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Solid first shot at another essential Maltin reference book
on March 17, 2005
As new movies proliferate but Leonard Maltin's bestselling Movie Guide remains more or less constant at 4" thick and about 18,000 entries, more and more minor old movies have gotten squeezed out (even as they become more and more available on TV). The answer, at long last, is to split the old movies out as their own book, removing all but the most popular ones from the Movie Guide and adding many, many more entries. (To start with, Leonard proudly announces, for the first time the complete oeuvres of R. Rogers, G. Autry and W.B. Elliott are reviewed.)
This is one of those things that one can read as a sign that we live either in the best of times or the worst of times for old movies. On the one hand, it's a recognition that there's a whole lotta folks out there who just won't watch anything before The Godfather at all. On the other hand, it's really kind of impressive to flip open what looks like the old familiar volume and see Arsenal or Hell's Hinges or People on Sunday rather than, say, the most recent works of Vin Diesel or Jennifer Lopez.
The other encouraging thing, too, is that these all seem to be new reviews. The fact is, given the enormity of the task of creating a guide, a lot of old movies have always been covered off in the Movie Guide by ancient capsule reviews from some service that supplied synopses to newspapers for their TV listings, and it's clear no one had actually reviewed many of them in any meaningful sense. So when you see a new entry (say, The Sin of Nora Moran), it actually is a pretty good capsule review, not "**1/2; Lurid programmer about woman on trial for murder," as it might have been if that had been in the old editions. (In case you think I'm accusing Maltin of something others don't do, go look through a Video Hound guide with a discerning eye and you'll soon see that perhaps only 10% of the "bone" ratings are really based on viewings of the films.)
Flipping through these reviews of movies no critic has actually taken the trouble to write about in decades, one discovers all kind of interesting-sounding things for which one lifetime of movie-watching will surely not be enough-- Mary Boland steals the otherwise static The Solitaire Man... The First Hundred Years is an interesting early treatment of the strains on a two-career couple... did you know that Wild Bill Elliott ended his career with a series of Dragnet-like police programmers, beginning with Dial Red 0 in 1955? Well, I didn't.
Inevitably, of course, even a 9000-title guide is going to be an arbitrary selection, but it is often frustratingly hard to predict whether something will be in there-- for instance, a weak and utterly obscure Edward Everett Horton vehicle, The Poor Rich, is in there, yet a much better one, Wild Money, which I take to be decidedly better known since I've managed to see it twice theatrically over the last 20 years, is not. Someone clearly watched the whole John Ford preservation weekend on AMC a few years back, since things like Men Without Women and The Blue Eagle are in there, but on the other hand, no one has yet made an effort to catch up with all of David Shepard's Soviet silent film releases on DVD, as Arsenal may be in there but not the wonderful Bed and Sofa or Outskirts (indeed the foreign film selections seem highly arbitrary and a bit spotty in this first edition).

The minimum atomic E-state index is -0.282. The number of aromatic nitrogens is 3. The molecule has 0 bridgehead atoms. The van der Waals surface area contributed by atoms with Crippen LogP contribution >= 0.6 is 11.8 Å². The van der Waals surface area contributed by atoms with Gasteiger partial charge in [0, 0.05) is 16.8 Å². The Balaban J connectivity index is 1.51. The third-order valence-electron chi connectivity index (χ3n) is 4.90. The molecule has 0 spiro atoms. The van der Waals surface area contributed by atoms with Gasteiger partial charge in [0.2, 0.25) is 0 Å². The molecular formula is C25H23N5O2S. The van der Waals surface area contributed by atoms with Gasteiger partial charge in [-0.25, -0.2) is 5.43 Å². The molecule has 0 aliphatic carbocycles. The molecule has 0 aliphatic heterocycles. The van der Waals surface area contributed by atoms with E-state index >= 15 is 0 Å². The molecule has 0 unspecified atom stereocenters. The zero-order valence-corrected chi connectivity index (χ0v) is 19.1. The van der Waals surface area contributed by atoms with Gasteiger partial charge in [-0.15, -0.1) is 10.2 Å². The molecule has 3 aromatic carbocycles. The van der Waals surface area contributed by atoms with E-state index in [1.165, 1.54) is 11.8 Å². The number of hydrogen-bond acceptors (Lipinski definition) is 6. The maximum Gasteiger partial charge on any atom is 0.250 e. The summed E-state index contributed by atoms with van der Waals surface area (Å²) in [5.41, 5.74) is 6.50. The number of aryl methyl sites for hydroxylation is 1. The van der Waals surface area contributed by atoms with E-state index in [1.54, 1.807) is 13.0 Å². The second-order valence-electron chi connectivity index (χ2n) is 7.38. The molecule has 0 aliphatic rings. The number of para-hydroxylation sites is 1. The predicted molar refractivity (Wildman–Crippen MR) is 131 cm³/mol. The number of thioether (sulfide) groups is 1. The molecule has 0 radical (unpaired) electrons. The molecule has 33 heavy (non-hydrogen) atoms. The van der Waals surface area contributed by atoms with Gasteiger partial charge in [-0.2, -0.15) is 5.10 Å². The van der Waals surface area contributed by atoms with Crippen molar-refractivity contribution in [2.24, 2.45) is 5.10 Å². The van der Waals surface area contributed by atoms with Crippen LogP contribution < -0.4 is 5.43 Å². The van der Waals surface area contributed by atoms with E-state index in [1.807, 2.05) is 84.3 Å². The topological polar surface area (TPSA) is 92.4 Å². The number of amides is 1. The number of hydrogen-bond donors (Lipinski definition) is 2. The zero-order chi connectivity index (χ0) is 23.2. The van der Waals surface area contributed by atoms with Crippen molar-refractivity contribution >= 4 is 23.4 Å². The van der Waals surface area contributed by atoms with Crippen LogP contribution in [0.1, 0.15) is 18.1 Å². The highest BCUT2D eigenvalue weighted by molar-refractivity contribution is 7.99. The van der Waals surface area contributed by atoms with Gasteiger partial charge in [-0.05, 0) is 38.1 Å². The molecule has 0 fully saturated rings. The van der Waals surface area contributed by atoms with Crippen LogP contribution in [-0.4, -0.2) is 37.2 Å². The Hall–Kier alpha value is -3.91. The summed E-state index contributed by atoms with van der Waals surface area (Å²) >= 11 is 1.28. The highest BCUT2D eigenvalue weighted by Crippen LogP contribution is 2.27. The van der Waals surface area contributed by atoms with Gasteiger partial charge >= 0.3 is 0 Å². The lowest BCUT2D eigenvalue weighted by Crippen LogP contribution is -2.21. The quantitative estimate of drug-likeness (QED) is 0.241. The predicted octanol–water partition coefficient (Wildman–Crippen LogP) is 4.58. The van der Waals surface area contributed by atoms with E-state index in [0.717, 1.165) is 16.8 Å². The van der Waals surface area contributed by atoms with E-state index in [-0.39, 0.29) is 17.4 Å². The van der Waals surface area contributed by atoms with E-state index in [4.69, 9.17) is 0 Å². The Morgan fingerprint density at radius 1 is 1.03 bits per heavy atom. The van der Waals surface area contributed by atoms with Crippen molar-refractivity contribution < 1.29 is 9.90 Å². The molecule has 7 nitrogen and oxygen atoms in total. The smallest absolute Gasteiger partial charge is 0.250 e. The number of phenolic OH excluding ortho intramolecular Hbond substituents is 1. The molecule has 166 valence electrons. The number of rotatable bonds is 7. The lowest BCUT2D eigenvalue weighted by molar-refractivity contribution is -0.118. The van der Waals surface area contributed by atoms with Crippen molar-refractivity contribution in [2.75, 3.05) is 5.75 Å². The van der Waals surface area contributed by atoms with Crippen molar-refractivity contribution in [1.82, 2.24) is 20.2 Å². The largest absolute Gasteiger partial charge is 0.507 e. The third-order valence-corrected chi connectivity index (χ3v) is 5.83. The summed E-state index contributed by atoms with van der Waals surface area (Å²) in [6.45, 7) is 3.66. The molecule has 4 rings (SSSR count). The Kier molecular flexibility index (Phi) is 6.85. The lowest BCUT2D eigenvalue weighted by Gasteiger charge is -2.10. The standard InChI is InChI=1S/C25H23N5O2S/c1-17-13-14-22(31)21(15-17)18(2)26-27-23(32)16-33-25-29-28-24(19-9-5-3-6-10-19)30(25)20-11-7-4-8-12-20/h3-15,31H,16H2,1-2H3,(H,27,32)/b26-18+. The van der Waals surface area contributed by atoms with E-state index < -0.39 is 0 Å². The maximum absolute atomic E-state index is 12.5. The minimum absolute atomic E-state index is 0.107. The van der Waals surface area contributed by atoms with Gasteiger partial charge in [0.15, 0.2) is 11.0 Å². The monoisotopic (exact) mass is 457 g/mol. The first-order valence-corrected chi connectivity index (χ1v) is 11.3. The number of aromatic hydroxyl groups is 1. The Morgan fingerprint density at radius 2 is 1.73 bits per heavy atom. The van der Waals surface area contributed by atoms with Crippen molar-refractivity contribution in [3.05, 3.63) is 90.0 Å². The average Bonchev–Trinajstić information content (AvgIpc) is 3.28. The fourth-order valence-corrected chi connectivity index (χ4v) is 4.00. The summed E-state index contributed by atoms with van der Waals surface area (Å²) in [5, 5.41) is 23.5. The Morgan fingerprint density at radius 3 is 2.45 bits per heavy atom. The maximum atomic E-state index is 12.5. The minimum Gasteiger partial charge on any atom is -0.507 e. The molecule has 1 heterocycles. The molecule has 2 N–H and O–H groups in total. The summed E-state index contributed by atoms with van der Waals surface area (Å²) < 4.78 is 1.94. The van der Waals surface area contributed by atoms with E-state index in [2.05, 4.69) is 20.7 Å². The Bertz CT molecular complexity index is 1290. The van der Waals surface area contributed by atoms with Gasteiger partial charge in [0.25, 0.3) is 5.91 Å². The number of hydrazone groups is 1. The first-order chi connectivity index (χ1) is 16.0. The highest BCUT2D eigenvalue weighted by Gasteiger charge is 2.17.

It seems to me that if the book is a work in progress (and always will be), and likely to add hundreds of reviews with each new edition, the main progress it needs to make is in keeping up with major DVD releases and showings on TCM, which are the most universal way that people all over the country, not just those in cities blessed with venues like MOMA or the Siskel Center or PFA, see such things. On a much smaller note, there's a list of classic films which have been blessed with especially good editions on video-- which might be a useful thing if it gave you any clue as to which edition of The General or The Phantom of the Opera is actually good, but doesn't do much more than list a bunch of famous films as it stands now.
But quibbles, quibbles. I expect this will sell a fraction of what the Movie Guide sells, and yet it will still be one of the best-selling books about classic film in the market, thanks to the magic Maltin name. People leafing through its dozens of famous and thousands of not so famous titles will discover not only Arsenal but The Arsenal Stadium Mystery, Men Without Women and Men Must Fight and Men Who Tread on the Tiger's Tail. Someone looking for a quick review of a minor programmer from 1942 will get a real review, not a long-dead newspaper hack's quickly cribbed synopsis. It is A Very Good Thing, in short, go and get yours now.
P.S. Two factual notes in regards to other reviews posted here: while it is true that the same reviews of some better-known pre-1960 movies also appear in Maltin's main movie guide, the overlap is not large. This book has thousands of pre-1960 reviews not in the other one; that book has thousands of post-1960 reviews not in this one. As for the person who felt deceived by the term "classic," well, yes, it is used in the sense of "belonging to a classic age" rather than as an indication of individual merit. For them I would suggest Roger Ebert's The Great Movies, which is strictly devoted to genuine classic films.